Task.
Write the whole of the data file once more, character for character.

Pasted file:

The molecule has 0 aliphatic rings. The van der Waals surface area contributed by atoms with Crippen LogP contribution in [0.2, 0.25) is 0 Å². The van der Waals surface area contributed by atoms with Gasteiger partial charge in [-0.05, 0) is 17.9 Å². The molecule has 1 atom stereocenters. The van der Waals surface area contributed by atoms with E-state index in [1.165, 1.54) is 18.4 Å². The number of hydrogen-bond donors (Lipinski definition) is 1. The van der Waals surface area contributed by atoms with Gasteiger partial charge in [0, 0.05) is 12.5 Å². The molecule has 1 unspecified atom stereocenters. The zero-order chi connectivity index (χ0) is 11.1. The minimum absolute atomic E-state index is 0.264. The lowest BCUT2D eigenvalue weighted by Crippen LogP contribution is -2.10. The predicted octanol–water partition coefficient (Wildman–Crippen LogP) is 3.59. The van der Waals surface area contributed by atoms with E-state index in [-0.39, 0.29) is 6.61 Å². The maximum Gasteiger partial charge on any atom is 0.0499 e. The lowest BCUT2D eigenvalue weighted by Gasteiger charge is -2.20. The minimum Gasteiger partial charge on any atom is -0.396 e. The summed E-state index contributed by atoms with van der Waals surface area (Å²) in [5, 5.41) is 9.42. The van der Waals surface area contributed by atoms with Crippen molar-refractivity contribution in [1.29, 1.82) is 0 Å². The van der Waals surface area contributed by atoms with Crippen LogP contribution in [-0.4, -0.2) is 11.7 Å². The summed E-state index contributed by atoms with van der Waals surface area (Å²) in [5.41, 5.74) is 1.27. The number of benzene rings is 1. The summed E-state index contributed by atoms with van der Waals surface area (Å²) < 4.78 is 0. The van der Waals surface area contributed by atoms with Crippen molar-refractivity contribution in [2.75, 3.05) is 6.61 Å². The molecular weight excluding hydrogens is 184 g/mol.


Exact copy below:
The molecule has 0 aliphatic rings. The van der Waals surface area contributed by atoms with Crippen LogP contribution in [0.2, 0.25) is 0 Å². The van der Waals surface area contributed by atoms with Gasteiger partial charge in [-0.05, 0) is 17.9 Å². The molecule has 1 atom stereocenters. The van der Waals surface area contributed by atoms with E-state index in [1.165, 1.54) is 18.4 Å². The number of hydrogen-bond donors (Lipinski definition) is 1. The van der Waals surface area contributed by atoms with Gasteiger partial charge in [0, 0.05) is 12.5 Å². The molecule has 1 unspecified atom stereocenters. The zero-order chi connectivity index (χ0) is 11.1. The minimum absolute atomic E-state index is 0.264. The lowest BCUT2D eigenvalue weighted by Crippen LogP contribution is -2.10. The predicted octanol–water partition coefficient (Wildman–Crippen LogP) is 3.59. The van der Waals surface area contributed by atoms with E-state index in [-0.39, 0.29) is 6.61 Å². The maximum Gasteiger partial charge on any atom is 0.0499 e. The lowest BCUT2D eigenvalue weighted by Gasteiger charge is -2.20. The minimum Gasteiger partial charge on any atom is -0.396 e. The summed E-state index contributed by atoms with van der Waals surface area (Å²) in [5, 5.41) is 9.42. The van der Waals surface area contributed by atoms with Crippen molar-refractivity contribution in [1.29, 1.82) is 0 Å². The van der Waals surface area contributed by atoms with Crippen LogP contribution in [-0.4, -0.2) is 11.7 Å². The summed E-state index contributed by atoms with van der Waals surface area (Å²) in [5.41, 5.74) is 1.27. The number of benzene rings is 1. The summed E-state index contributed by atoms with van der Waals surface area (Å²) < 4.78 is 0. The van der Waals surface area contributed by atoms with Crippen molar-refractivity contribution in [2.75, 3.05) is 6.61 Å². The molecular weight excluding hydrogens is 184 g/mol.